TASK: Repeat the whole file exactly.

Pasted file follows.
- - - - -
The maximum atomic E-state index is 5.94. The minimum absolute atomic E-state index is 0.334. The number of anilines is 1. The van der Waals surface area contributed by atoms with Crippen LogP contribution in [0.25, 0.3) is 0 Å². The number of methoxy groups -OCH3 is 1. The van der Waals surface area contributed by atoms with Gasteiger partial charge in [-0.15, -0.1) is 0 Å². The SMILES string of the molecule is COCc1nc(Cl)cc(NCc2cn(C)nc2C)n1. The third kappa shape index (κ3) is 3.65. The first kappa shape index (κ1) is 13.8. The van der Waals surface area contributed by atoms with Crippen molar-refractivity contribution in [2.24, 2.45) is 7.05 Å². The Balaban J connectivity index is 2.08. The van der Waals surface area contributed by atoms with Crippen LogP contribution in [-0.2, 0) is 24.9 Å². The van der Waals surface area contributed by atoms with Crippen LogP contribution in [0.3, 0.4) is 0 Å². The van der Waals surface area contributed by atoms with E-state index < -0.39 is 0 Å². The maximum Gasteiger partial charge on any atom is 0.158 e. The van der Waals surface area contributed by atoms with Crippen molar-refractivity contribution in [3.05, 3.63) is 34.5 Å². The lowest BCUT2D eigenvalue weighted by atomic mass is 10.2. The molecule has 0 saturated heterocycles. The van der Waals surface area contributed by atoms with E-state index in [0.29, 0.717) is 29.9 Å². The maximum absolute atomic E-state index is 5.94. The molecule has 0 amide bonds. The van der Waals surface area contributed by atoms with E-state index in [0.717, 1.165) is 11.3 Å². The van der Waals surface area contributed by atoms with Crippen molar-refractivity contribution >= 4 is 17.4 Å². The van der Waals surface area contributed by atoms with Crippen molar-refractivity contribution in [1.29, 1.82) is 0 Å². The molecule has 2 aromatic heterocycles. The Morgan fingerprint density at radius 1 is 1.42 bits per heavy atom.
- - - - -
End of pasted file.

The maximum atomic E-state index is 5.94. The minimum absolute atomic E-state index is 0.334. The number of anilines is 1. The van der Waals surface area contributed by atoms with Crippen LogP contribution in [0.25, 0.3) is 0 Å². The number of methoxy groups -OCH3 is 1. The van der Waals surface area contributed by atoms with Gasteiger partial charge in [-0.15, -0.1) is 0 Å². The SMILES string of the molecule is COCc1nc(Cl)cc(NCc2cn(C)nc2C)n1. The third kappa shape index (κ3) is 3.65. The first kappa shape index (κ1) is 13.8. The van der Waals surface area contributed by atoms with Crippen molar-refractivity contribution in [2.24, 2.45) is 7.05 Å². The Balaban J connectivity index is 2.08. The van der Waals surface area contributed by atoms with Crippen LogP contribution in [-0.2, 0) is 24.9 Å². The van der Waals surface area contributed by atoms with Crippen LogP contribution in [0.3, 0.4) is 0 Å². The van der Waals surface area contributed by atoms with E-state index < -0.39 is 0 Å². The maximum Gasteiger partial charge on any atom is 0.158 e. The van der Waals surface area contributed by atoms with Crippen molar-refractivity contribution in [3.05, 3.63) is 34.5 Å². The lowest BCUT2D eigenvalue weighted by atomic mass is 10.2. The molecule has 0 saturated heterocycles. The van der Waals surface area contributed by atoms with E-state index in [0.29, 0.717) is 29.9 Å². The maximum absolute atomic E-state index is 5.94. The molecule has 0 amide bonds. The van der Waals surface area contributed by atoms with E-state index in [0.717, 1.165) is 11.3 Å². The van der Waals surface area contributed by atoms with Crippen molar-refractivity contribution >= 4 is 17.4 Å². The van der Waals surface area contributed by atoms with Crippen molar-refractivity contribution in [1.29, 1.82) is 0 Å². The molecule has 2 aromatic heterocycles. The Morgan fingerprint density at radius 1 is 1.42 bits per heavy atom.